Wednesday, February 25, 2015

Permutations, braidings, and amplitudes

Nima Arkani-Hamed et al demonstrate that various twistorially represented on-mass-shell amplitudes (allowing light-like complex momenta) constructible by taking products of the 3-particle on mass-shell amplitude and its conjugate can be assigned with unique permutations of the incoming lines. The article describes the graphical representation of the amplitudes and its generalization. For 3-particle amplitudes, which correspond to ++- and +-- twistor amplitudes, the corresponding permutations are cyclic permutations, which are inverses of each other. One actually introduces double cover for the labels of the particles and speaks of decorated permutations meaning that permutation is always a right shift in the integer and in the range [1,2× n].

Amplitudes as representation of permutations

It is shown that for on mass shell twistor amplitudes the definition using on-mass-shell 3-vertices as building bricks is highly reducible: there are two moves for squares defining 4-particle sub-amplitudes allowing to reduce the graph to a simpler one. The first move is topologically like the s-t duality of the old-fashioned string models and second one corresponds to the transformation black ↔ white for a square sub-diagram with lines of same color at the ends of the two diagonals and built from 3-vertices.

One can define the permutation characterizing the general on mass shell amplitude by a simple rule. Start from an external particle a and go through the graph turning in in white (black) vertex to left (right). Eventually this leads to a vertex containing an external particle and identified as the image P(a) of the a in the permutation. If permutations are taken as right shifts, one ends up with double covering of permutation group with 2× n! elements - decorated permutations. In this manner one can assign to any any line of the diagram two lines. This brings in mind 2-D integrable theories where scattering reduces to braiding and also topological QFTs where braiding defines the unitary S-matrix. In TGD parton lines involve braidings of the fermion lines so that an assignment of permutation also to vertex would be rather nice.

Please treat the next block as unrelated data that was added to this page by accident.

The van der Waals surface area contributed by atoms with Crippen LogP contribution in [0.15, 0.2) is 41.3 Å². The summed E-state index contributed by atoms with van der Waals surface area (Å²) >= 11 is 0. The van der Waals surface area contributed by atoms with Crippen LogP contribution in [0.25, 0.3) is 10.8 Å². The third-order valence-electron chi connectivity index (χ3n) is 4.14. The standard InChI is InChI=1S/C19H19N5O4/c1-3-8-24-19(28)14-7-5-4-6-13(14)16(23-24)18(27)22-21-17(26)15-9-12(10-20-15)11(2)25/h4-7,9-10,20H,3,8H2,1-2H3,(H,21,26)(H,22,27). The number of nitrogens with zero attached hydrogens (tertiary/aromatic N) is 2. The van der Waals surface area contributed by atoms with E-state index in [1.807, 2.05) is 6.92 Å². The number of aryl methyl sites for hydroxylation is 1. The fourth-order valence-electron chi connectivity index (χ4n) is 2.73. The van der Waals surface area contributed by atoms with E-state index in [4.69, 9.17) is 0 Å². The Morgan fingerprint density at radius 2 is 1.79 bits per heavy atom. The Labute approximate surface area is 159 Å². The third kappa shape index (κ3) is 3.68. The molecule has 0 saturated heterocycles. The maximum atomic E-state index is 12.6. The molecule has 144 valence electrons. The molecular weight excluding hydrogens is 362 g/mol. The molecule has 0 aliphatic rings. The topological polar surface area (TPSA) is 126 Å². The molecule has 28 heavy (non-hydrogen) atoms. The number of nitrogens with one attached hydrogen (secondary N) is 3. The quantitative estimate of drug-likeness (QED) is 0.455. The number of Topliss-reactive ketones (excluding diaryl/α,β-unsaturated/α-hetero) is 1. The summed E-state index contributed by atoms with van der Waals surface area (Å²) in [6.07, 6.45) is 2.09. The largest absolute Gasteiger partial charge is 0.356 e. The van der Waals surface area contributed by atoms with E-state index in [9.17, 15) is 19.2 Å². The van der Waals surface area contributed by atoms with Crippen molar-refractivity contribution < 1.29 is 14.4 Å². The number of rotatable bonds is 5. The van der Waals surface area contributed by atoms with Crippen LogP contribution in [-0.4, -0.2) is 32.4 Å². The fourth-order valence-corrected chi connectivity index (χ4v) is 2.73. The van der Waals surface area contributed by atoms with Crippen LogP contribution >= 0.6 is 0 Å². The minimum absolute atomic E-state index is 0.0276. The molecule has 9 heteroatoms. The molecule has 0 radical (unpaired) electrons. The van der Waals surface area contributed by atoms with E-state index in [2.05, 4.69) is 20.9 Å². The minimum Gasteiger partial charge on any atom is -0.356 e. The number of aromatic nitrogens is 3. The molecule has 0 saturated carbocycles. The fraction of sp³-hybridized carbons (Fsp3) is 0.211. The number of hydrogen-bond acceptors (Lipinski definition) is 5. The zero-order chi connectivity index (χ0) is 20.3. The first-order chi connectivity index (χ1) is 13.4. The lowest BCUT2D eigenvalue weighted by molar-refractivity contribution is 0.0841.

BCFW bridge has an interpretation as a transposition of two neighboring vertices affecting the lines of the permutation defining the diagram. One can construct all permutations as products of transpositions and therefore by building BCFW bridges. BCFW bridge can be constructed also between disjoint diagrams as done in the BCFW recursion formula.

Can one generalize this picture in TGD framework? There are several questions to be answered.

  1. What should one assume about the states at the light-like boundaries of string world sheets? What is the precise meaning of the supersymmetry: is it dynamical or gauge symmetry or both?

  2. What does one mean with particle: partonic 2-surface or boundary line of string world sheet? How the fundamental vertices are identified: 4 incoming boundaries of string world sheets or 3 incoming partonic orbits or are both aspects involved?

  3. How the 8-D generalization of twistors bringing in second helicity and doubling the M4 helicity states assignable to fermions does affect the situation?

  4. Does the crucial right-left rule relying heavily on the possibility of only 2 3-particle vertices generalize? Does M4 massivation imply more than 2 3-particle vertices implying many-to-one correspondence between on-mass-shell diagrams and permutations? Or should one generalize the right-left rule in TGD framework?

Fermion lines for fermions massless in 8-D sense

What does one mean with particle line at the level of fermions?

  1. How the addition of CP2 helicity and complete correlation between M4 and CP2 chiralities does affect the rules of N=4 SUSY? Chiral invariance in 8-D sense guarantees fermion number conservation for quarks and leptons separately and means conservation of the product of M4 and CP2 chiralities for 2-fermion vertices. Hence only M4 chirality need to be considered. M4 massivation allows more 4-fermion vertices than N=4 SUSY.

  2. One can assign to a given partonic orbit several lines as boundaries of string world sheets connecting the orbit to other partonic orbits. Supersymmetry could be understoond in two manners.

    1. The fermions generating the state of super-multiplet correspond to boundaries of different string world sheets which need not connect the string world sheet to same partonic orbit. This SUSY is dynamical and broken. The breaking is mildest breaking for line groups connected by string world sheets to same partonic orbit. Right handed neutrinos generated the least broken N=2 SUSY.